Pratibha transcends all sense-perceptions, and it is imbued with freedom and bliss (Ananda). Pratibha is a meta-concept encompassing the vision, the inner psyche and creative faculty of the artist as well his equipment instincts, vision, perception and imagination--they all form parts of Pratibha. Therefore a person equipped with Pratibha is equated to a seer. Bhattatauta who was teacher of Abhinavagupta says that there is no poet who is not a seer, so he is so called because of his capability to see. He can see the inner nature of things. (10)

Pratibha is an all-encompassing faculty. Nothing happens in this world without Pratibha. Abhinavagupta says that no creature is without Pratibha. Even the insects, birds and animals evince various tendencies and reactions because of it. (11) Pratibha resides as a dormant life-force within all the animals and human beings, it in a creative artist that it manifests as an urge to create. When Pratibha operates in art-creativity, the mind is in samadhi and the words and meaning gush forth in abundance without any effort. (12) Pratibha reveals the inner nature of things and the outer reality as well. Therefore there is no end to time creativity when Pratbha functions. Anandavardhana rightly says that if a poet is equipped with Pratibha the process of creation never ceases. (13)

Kuntaka has explained the function of Pratibha by the analogy of a seed ready to sprout. (Nutanankuranyaya). By extending this analogy we can say that Pratibha is the seed, whereas the other equipments of the artists--his knowledge of various arts, crafts and sciences and his repeated inclination to continue the practice and indulgence in creating the art-form are like soil and water. Through them the tree of art blossoms. Pratibha nourishes Vyutpatti and Abhyasa and by these two it further develops. These three form one single cause for art-creation. They nourish each other, and they work in interaction with each other. Pratibha inspires for observation and study of nature and world, for acquisition of learning, and by observation and learning it is enriched. Practice supplements it. Kuntaka also says that it is because of Pratibha that a literary piece is invested with extra-ordinary nature, it transcends the mundane. (14)

In the theory of Alamkara the process of art creativity combining the manifestations of Pratibha, vyutpatti and abhyasa is linked to bhusana (ornamentation), varana (negation or elimination) and paryapti (sufficiency). (15) They imbibe selection, choice, elimination and unfolding of poetic vision; and also relate to surface structure, deep structure and deeper structures in an art form. They are not isolated. The process of beautification incorporates the activity of elimination or exclusion for its culmination in fulfillment (paryapti). This paryapti involves holistic view, and sufficiency at structural level too. This triple process of bhusana, varana and paryapti tends to make an artistic creation extraordinary and this extraordinary nature of art is alaukaa.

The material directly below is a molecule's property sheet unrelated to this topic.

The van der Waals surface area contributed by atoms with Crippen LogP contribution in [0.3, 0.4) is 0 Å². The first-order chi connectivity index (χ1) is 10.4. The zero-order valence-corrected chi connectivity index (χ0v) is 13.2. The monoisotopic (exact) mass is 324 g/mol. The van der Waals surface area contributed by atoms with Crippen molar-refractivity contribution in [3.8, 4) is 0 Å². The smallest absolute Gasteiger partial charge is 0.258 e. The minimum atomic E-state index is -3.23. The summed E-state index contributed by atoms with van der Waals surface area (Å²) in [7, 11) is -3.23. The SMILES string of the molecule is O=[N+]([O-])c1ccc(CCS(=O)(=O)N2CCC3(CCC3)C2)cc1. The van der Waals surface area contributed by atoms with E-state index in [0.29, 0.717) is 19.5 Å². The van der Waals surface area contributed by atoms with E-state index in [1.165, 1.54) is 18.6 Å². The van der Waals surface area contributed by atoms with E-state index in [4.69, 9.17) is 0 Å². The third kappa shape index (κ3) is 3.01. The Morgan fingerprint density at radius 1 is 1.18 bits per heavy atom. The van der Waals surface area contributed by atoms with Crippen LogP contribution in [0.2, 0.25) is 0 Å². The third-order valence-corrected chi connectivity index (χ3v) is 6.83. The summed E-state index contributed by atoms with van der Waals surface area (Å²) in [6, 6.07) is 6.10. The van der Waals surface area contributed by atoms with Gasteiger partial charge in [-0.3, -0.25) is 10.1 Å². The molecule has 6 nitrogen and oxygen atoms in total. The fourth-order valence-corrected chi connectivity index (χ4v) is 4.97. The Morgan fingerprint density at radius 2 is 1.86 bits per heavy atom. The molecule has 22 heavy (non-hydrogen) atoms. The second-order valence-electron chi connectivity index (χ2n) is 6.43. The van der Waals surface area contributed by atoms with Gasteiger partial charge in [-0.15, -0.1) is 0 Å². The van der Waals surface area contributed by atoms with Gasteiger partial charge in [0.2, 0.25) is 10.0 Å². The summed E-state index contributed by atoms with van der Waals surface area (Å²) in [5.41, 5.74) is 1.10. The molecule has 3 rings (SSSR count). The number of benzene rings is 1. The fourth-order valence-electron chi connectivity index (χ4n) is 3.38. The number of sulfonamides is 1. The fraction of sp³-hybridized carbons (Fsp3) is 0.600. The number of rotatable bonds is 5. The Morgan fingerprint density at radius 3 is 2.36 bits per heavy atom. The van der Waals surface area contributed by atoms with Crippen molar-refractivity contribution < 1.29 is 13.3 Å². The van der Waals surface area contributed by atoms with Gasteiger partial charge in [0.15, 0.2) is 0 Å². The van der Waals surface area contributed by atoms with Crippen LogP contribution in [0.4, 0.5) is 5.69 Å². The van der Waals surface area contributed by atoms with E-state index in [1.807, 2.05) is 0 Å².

In this completeness, each and every category in an art piece would compete with the other ones in an ascending order for creating excellence, encompassing the three levels of human existence, i.e., adhibhautika (empirical), adhidaivika (psychic) and adhyatmika (spiritual). The fusion of these three levels of existence or their synthesis in literature is an outcome of holistic approach to life. It brings perfection in art, known as alambhava (the state of sufficiency or fulfillment) in our tradition. Poetry and art are sometimes called alaukika (unearthly) to point out the fact that this state of fulfillment is not reached in worldly endeavors.

Because Pratibha or power to create art is a reflection of the Supreme Consciousness, it has the capacity to organize and express. The expressions of Pratibha therefore are always marked with the organic quality. Bharatamuni had used the term kavyabandha to denote the compactness and unity of organisation in poetry. (16) Abhinavagupta in his commentary on Bharata's Natyasastra has equated bandha or kavyabandha to poetic process. (17) Kuntaka explained the inner nature of bandha by correlating it with poetic process. There is an urge within the creator to systematize and put into form what is lying dormant within him. This is spanda. As we have seen above, the whole cosmos is said to be an outcome of spanda. Kuntaka rightly designates spanda (vibration) as svabhava (natural endowment) in a poet, and vakrata (extraordinariness) as the manifestation of this svabhava. The contents of poetry are svaspandasundara, i.e., beautiful because of the natural endowment of artist.

The term alamkara not only denotes the process of beautification in art, it also includes beauty in poetry or art. To Vamana, the complete beauty of a poem is alamkara, the process of beautification is also alamkara and factors, figures of speech which are employed as means in this process are also called alamkaras. Alamkara or beauty is enshrined in the structure of a literary piece.

Bharata had envisaged ten gunas (excellences) in simultaneous relation to the form and content (words and meanings). They are--Slesa (coalescence of words), Prasada (clarity of meaning), Samata (evenness), Samadhi (novelty), Madhurya (sweetness), Ojas (vigour), Saukunarya (softness), Arthavyakti (explicitness), Udarata (sublime), Kanti (charm). (18)